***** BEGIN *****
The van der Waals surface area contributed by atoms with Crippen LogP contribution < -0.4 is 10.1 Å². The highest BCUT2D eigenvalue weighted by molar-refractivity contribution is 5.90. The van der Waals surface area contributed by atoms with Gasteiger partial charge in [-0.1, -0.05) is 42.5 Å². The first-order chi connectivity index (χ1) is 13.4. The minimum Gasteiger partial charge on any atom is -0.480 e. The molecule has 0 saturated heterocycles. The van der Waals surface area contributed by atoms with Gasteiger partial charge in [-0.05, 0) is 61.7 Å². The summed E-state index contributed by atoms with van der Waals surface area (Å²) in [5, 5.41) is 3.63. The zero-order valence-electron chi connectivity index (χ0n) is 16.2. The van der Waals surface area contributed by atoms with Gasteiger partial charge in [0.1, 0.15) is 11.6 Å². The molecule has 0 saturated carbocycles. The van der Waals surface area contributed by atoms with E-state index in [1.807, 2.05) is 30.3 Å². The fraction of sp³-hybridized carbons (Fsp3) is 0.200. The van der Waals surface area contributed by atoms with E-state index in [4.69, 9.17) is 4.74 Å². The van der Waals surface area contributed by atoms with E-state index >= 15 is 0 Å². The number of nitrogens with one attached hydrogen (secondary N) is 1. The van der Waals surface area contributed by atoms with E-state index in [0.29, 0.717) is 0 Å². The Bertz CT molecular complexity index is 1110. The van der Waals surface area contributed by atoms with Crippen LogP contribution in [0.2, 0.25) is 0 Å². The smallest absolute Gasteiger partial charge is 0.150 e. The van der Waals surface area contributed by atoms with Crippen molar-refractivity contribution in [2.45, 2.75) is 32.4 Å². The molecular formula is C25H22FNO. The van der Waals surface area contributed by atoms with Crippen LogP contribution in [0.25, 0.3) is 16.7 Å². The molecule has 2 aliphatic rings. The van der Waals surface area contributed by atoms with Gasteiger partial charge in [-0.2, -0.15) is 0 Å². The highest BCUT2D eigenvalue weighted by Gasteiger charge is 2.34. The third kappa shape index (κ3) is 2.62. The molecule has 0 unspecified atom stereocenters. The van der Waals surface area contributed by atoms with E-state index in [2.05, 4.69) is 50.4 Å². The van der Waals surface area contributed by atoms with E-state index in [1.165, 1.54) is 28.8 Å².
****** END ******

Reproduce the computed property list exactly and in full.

The van der Waals surface area contributed by atoms with Crippen LogP contribution < -0.4 is 10.1 Å². The highest BCUT2D eigenvalue weighted by molar-refractivity contribution is 5.90. The van der Waals surface area contributed by atoms with Gasteiger partial charge in [-0.1, -0.05) is 42.5 Å². The first-order chi connectivity index (χ1) is 13.4. The minimum Gasteiger partial charge on any atom is -0.480 e. The molecule has 0 saturated heterocycles. The van der Waals surface area contributed by atoms with Gasteiger partial charge in [-0.05, 0) is 61.7 Å². The summed E-state index contributed by atoms with van der Waals surface area (Å²) in [5, 5.41) is 3.63. The zero-order valence-electron chi connectivity index (χ0n) is 16.2. The van der Waals surface area contributed by atoms with Gasteiger partial charge in [0.1, 0.15) is 11.6 Å². The molecule has 0 saturated carbocycles. The van der Waals surface area contributed by atoms with E-state index in [1.807, 2.05) is 30.3 Å². The fraction of sp³-hybridized carbons (Fsp3) is 0.200. The van der Waals surface area contributed by atoms with E-state index in [4.69, 9.17) is 4.74 Å². The van der Waals surface area contributed by atoms with E-state index >= 15 is 0 Å². The number of nitrogens with one attached hydrogen (secondary N) is 1. The van der Waals surface area contributed by atoms with E-state index in [0.29, 0.717) is 0 Å². The Bertz CT molecular complexity index is 1110. The van der Waals surface area contributed by atoms with Crippen LogP contribution in [0.2, 0.25) is 0 Å². The smallest absolute Gasteiger partial charge is 0.150 e. The van der Waals surface area contributed by atoms with Crippen molar-refractivity contribution in [2.45, 2.75) is 32.4 Å². The molecular formula is C25H22FNO. The van der Waals surface area contributed by atoms with Crippen LogP contribution in [0.25, 0.3) is 16.7 Å². The molecule has 2 aliphatic rings. The van der Waals surface area contributed by atoms with Gasteiger partial charge in [-0.2, -0.15) is 0 Å². The highest BCUT2D eigenvalue weighted by Gasteiger charge is 2.34. The third kappa shape index (κ3) is 2.62. The molecule has 0 unspecified atom stereocenters. The van der Waals surface area contributed by atoms with E-state index in [2.05, 4.69) is 50.4 Å². The van der Waals surface area contributed by atoms with E-state index in [1.165, 1.54) is 28.8 Å².